The much-hyped Napster To Go service has launched in the UK, with a unique proposition: for a flat fee of Â£15 per month, you can access as much music as you want – and crucially, you’ll be able to transfer it to your portable player. According to Napster boss Chris Gorog, it will “change the music industry forever”.
He might be right, but any such change won’t be overnight. Initially, Napster To Go supports just five portable players: The Creative Zen Micro, the iRiver H10 and Portable Media Center, the Creative Zen Portable Media Center, and the Samsung YH999 Portable Media Center. You’ll note the absence of a rather well-known player whose name begins with “i”, and that won’t change any time soon: Apple’s iPod dominates the market and to date, the firm has shown zero interest in making the iPod compatible with Windows Media Player 10. Napster expects to support a further 18 devices (four media centers and 14 MP3 players) within three months, but you can be sure the iPod won’t be one of them.
I do think it’s a positive step – the more choice, the better – but I’m inclined to agree with Mark Mulligan of Jupiter Research, who writes:
Napster to Go will significantly enhance value for existing customers and will be the tipping point for many â€˜wavering votersâ€™. But it is not about to make Apple twitch nervously. Portable subscriptions will not knock Apple off its throne in the near term future, for a whole host of reasons, not least being the greater mid term receptivity towards a la carte services and the highly fragmented nature of the device market.
In many ways, Napster To Go is likely to appeal to the same sort of people who like online DVD rentals: it’s a fixed price, you can use it as much as you want, and the more you use it the more cost-effective it gets. However, a significant number of people want to own music, or at the very least transfer it to CD so they can listen to it in the car. Napster To Go won’t appeal to either group, which is why the iTunes music store (and Napster’s own a la carte service) won’t be wiped out by this any time soon.
What’s interesting to me is that Napster To Go does two things to the value of music: it makes the cost of an individual track effectively zero, while encouraging people to spend more money on music. I know those two effects sound mutually exclusive, but they aren’t. Think about it this way: spend Â£15 in iTunes or Napster’s normal service and you get 19 tracks; pay Â£14.95 for the To Go service and you can have thousands of tracks – so the cost per song is as close to zero as makes no difference. And yet, the average punter buys six CDs per year, largely from supermarkets, so their annual spend on music is less than sixty quid; twelve months of Napster To Go, on the other hand, persuades them to part with Â£180.
Or to put it another way, by making music cheaper, Napster To Go has found a way to make people spend more money on music.
It’s almost a revolution, but Napster could and should go further – although it’ll be a cold day in hell before the music business goes along with this suggestion. The very thing that enables Napster to offer a To Go service – the Windows Media 10 digital rights management system – is the very thing that makes the service a step in the right direction rather than a revolution that will change the music business forever. While the DRM makes it possible to transfer music to portables, it excludes the world’s most popular range of music players, and it prevents people from burning tracks to CD.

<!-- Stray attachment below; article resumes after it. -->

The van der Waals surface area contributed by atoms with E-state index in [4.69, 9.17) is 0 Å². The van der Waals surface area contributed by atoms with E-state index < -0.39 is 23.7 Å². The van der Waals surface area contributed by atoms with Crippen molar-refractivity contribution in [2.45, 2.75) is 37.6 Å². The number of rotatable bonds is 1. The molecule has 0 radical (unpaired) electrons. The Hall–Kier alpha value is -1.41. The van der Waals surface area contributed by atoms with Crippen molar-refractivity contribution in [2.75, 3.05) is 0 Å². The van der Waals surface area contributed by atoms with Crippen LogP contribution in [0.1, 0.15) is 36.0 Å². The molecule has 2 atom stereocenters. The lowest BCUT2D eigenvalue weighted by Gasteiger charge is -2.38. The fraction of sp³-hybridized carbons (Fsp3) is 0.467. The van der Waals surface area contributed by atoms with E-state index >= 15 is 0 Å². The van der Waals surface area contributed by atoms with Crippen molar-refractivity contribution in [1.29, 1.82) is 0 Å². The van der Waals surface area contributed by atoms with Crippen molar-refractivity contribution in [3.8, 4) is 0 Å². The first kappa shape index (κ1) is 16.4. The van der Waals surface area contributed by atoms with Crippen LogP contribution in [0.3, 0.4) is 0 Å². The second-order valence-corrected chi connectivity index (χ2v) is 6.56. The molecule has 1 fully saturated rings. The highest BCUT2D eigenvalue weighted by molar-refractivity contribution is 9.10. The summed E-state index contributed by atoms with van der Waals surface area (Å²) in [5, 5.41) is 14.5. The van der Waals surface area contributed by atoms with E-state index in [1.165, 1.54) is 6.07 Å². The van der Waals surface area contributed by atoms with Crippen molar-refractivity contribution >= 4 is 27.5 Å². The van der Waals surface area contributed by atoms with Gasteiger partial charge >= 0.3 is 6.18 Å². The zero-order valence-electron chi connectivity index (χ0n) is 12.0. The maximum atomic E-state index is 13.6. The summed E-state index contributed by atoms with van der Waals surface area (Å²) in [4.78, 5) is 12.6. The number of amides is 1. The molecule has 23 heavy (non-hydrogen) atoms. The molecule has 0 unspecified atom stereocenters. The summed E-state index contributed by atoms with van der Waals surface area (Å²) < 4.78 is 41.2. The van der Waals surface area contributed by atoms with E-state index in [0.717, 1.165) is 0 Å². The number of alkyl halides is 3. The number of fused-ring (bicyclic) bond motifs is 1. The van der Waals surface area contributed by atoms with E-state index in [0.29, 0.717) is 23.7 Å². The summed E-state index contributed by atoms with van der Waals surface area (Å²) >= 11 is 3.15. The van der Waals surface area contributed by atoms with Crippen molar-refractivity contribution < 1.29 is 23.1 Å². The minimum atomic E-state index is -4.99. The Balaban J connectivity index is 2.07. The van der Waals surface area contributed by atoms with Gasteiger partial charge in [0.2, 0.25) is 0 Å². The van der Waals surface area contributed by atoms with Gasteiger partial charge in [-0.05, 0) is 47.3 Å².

Last year, the UK and US music industries sold 542 million CD albums. Taking the average of six CDs per person per year, that’s just under 100 million people buying music; for simplicity’s sake, we’ll assume each of those CDs was ten quid. So that’s Â£5.42 billion in sales of albums. If Napster To Go were to charge the same, offer unrestricted MP3s and forget about DRM, it’s reasonable to assume that a significant number of those customers would go for the To Go service.
100 million people buying six CDs a year: Â£5.42 billion per year.
100 million people paying for Napster To Go: Â£18 billion per year*.
And that’s before you start the value-add, where there’s a premium version of To Go that offers higher bitrate files or uncompressed WAV files, or a premium version that gives you music videos, or fan-friendly content such as artwork or backstage interviews, or priority ticket booking, or ringtones, or… you get the idea.
Is 100 million subscription customers realistic? Probably not for a while, as I don’t think there are that many broadband customers in the US and UK just yet. However, Kazaa has been downloaded by 382 million people, which suggests that there’s a lot of potential customers out there, and the rise of Media Centers, portable MP3 players and the like will no doubt fuel demand.
As I’ve said once or twice, the average iPod owner has room for 10,000 songs but has only bought 25 tunes from iTunes – which means total revenue of twenty quid per iPod owner. If Apple could persuade just half of iPod owners to sign up for a To Go-style subscription service, sales would go through the roof – and music piracy would all but disappear.
[* the International Federation of the Phonographic Industry reports that in 2003, the global music industry was worth $32 billion, which works out as Â£17.7 billion. That’s not just albums but singles, videos and DVDs.]